As we were eating our lunch at one of the tables, we could hear burros – which are quite common in the park – leftover from the teams in the past but we couldn’t see them.

Once we continued our drive, we literally ran right up on a group of them standing in the middle of the road. No doubt it’s a favorite spot for them because of the cooler temperatures and the nearby spring.

How to Get There:

The road gets wider at the site of the former station and you can park on the side of the road. If you do see burros remember they are wild animals so don’t feed them. Follow Leave no trace principles and take all your trash with you.

15. Wildrose Charcoal Kilns

Another piece of the interesting historical mining operation to visit when in the Wildrose area of the park are the Wildrose Charcoal Kilns. These kilns were built in the late 1800’s by one of the mining companies as a source of fuel for their smelters – a way of removing metal from its ore.

There are ten kilns still standing and are believed to be the best known remaining examples of kilns in the western states.

How to Get There:

Add a visit to the the kilns to the Emigrant Canyon Road/Wildrose Canyon drive. The kilns are located 28 miles from Highway 190 on Emigrant Canyon Road and the last 2.1 miles are unpaved but suitable for most vehicles.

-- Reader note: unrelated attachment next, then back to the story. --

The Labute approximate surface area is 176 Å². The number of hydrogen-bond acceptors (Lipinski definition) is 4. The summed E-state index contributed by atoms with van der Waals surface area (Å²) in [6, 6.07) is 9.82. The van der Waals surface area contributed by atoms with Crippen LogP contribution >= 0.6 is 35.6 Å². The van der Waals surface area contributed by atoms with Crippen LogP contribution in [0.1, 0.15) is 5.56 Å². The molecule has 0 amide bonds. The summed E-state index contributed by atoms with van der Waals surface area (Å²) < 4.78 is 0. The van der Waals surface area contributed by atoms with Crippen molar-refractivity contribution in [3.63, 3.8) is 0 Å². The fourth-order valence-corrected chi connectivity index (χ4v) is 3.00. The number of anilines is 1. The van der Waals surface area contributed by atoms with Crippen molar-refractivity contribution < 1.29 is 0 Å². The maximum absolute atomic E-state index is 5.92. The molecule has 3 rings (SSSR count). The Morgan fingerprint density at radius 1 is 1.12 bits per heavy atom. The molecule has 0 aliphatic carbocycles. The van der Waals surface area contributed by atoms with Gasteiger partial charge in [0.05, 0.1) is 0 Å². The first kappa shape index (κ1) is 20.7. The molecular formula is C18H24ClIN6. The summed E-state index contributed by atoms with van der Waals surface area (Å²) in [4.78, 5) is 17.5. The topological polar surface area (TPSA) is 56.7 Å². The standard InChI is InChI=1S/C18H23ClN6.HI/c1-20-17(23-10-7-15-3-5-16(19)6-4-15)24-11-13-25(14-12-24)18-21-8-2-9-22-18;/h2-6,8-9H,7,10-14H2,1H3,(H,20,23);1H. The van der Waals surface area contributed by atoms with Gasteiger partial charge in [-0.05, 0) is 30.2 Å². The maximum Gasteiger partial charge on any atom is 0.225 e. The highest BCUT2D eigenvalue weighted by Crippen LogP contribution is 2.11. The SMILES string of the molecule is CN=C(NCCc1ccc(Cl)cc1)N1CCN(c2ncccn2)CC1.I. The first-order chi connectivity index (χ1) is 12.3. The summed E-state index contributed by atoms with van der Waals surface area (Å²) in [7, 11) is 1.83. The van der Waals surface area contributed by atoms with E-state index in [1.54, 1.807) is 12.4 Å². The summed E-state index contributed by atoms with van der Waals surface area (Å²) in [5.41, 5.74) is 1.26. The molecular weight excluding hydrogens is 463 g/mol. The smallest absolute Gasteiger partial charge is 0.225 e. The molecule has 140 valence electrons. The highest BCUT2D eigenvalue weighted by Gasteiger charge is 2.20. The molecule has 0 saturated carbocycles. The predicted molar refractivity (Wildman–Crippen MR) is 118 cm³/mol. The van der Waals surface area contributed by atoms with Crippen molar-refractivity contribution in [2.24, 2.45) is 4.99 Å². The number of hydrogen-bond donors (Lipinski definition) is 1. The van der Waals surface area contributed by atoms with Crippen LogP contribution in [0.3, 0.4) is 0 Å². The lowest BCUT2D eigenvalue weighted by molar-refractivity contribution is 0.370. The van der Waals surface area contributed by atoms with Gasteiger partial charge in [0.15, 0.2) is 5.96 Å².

Don’t forget your guidebook! For years Moon Guides have been my go-to source for all things travel. Their national park guides are super useful and written by authors who spend a lot of time in the parks they write about. I’ve linked to this helpful Death Valley National Park guide here.

16. Father Crowley Vista Point

Death Valley National Park is full of stunning views but one of the best in the entire park is Father Crowley Vista Point. This overlook is named after the Catholic priest, Father John J. Crowley – or the desert padre – who ministered to the people of Inyo County.

Father Crawley loved this area of California. His parish included the lowest point in the country – Death Valley and the highest – Mt. Whitney. Before it was even a park, Father Crowley frequently stopped at this viewpoint on his way to Death Valley from his home in Lone Pine, California.

The main feature here is the stunning Rainbow Canyon – a colorful striped canyon created by volcanic activity. In recent years, the canyon has commonly been referred to as Star Wars Canyon because of the military jets that practiced in the canyon. But after a crash in 2019, the canyon is no longer used for that purpose.

How to Get There:

Father Crowley Vista is easy to find coming from Panamint Springs on Hwy 190, in the west The overlook has plenty of parking. There are restrooms onsite and the area is also wheelchair accessible.

Death Valley National Park Tips